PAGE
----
A few weeks ago we posted a blog offering some stop-gap measures for customers to minimize the risk of their now-unsupported Windows XP devices until they can upgrade.
TechRepublic recently wrote an article stating that Windows XP posed an even larger threat than Heartbleed. Why? They explain it this way:
“Just as Y2K was a specific event, Heartbleed was just one vulnerability. It was identified, a patch was developed, and the world was put on notice. Now, we can move on. It was an isolated moment in time.
Windows XP, on the other hand, is now a permanent, ongoing ‘zero day’ vulnerability. If attackers are smart and stealthy, we may not even know how many vulnerabilities are discovered in Windows XP from this point on — or how critical they are. There won’t be any more patches or updates, so it’s permanently at risk.”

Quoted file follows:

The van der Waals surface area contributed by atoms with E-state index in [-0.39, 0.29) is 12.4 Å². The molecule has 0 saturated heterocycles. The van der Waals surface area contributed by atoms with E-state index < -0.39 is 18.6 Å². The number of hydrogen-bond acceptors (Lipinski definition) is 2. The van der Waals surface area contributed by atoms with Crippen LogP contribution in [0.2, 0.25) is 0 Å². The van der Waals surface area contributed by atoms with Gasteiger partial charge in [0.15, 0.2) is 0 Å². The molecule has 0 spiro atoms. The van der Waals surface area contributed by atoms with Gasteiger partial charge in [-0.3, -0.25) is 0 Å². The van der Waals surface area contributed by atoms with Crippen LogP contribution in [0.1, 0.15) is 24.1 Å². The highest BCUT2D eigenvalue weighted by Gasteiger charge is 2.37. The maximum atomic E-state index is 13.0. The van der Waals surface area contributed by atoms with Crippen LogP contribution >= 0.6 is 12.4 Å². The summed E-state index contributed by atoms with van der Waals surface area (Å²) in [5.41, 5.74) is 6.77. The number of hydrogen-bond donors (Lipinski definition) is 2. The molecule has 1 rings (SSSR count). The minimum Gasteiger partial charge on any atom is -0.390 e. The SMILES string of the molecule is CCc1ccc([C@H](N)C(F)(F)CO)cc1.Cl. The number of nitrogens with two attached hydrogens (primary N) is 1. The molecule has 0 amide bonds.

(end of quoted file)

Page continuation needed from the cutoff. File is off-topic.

TechTarget published a helpful primer, “An Enterprise Guide to Windows XP Security After End of Updates for XP.” This guide contains useful resources for IT professionals who are creating a migration plan from XP:
Windows XP end-of-life triage: XP security tactics
A Windows XP migration can’t happen overnight, and many organizations find themselves having to secure XP in the interim, without XP updates from Microsoft. Is it even possible? While experts advise transitioning as soon as possible, this advice can help limit the risk until the migration is complete.
Whether your organization is fast-forwarding to its Windows XP upgrade or is already working on the transition, check out SearchSecurity’s best advice on making the business case, choosing which OS to upgrade to and ensuring the process is as smooth as possible.
The bottom line? Implement compensating controls to minimize your risk while you create an execute a plan to migrate off of Windows XP.